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How to help your boyfriend understand your depression

If you are in a relationship with someone who has depression, you are likely struggling with a mix of emotions and hosts of questions. What's it really like to feel depressed? What can you do to help them through hard times? How will their symptoms and treatment impact your relationship? While every person's experience with depression is unique, here are a few things you can do to help your loved one and yourself.

SEE VIDEO BY TOPIC: Dr. Denney - Male Depression

Content:

Tips for Coping With Depression in a Relationship

One woman shares the story of how undiagnosed depression almost ended her relationship and how she finally got the help she needed. It was a crisp, fall Sunday when my boyfriend, B, surprised me with a gift card for a nearby boarding facility. He knew I had been missing horseback riding.

I had taken lessons from the age of 8, but stopped when the barn sold a few years prior. B had reached out to the barn manager and arranged for us to go out and meet some horses that were available for part-board which allows you to pay a monthly fee to ride the horse several times a week. I was incredibly excited. We drove out to the barn and met with the owner of several beautiful horses. It seemed like it was meant to be.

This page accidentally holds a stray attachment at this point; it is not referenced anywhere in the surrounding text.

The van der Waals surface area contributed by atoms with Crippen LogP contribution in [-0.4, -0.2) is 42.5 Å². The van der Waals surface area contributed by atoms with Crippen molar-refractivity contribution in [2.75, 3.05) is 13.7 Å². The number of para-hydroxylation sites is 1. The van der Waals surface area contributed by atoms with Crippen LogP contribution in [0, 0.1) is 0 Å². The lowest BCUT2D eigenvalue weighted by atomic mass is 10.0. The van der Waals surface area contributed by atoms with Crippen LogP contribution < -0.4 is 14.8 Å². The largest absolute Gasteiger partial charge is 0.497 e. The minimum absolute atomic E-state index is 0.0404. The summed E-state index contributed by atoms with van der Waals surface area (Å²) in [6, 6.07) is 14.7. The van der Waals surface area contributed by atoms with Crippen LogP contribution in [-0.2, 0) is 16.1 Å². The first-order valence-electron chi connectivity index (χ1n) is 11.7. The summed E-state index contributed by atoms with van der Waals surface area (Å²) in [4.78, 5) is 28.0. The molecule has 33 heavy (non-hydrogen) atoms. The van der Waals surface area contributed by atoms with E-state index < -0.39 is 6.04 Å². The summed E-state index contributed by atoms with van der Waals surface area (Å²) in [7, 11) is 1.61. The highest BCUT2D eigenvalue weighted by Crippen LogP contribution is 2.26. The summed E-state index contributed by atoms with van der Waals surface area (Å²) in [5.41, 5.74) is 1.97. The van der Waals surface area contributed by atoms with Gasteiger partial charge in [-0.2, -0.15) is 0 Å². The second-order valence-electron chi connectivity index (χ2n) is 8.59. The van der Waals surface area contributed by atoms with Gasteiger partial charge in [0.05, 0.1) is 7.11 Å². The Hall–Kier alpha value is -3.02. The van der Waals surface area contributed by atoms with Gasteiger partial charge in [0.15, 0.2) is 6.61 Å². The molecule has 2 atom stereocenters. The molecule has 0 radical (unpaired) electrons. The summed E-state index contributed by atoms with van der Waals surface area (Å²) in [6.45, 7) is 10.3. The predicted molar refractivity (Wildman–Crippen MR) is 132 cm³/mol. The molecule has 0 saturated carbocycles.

I spent the next few Sundays out at the barn getting to know Guinness and taking him on trail rides. I felt blissful. Several weeks went by, and on another Sunday, I was sitting in bed in the middle of the afternoon bingeing on Netflix. B came into the room and suggested I go out to the barn.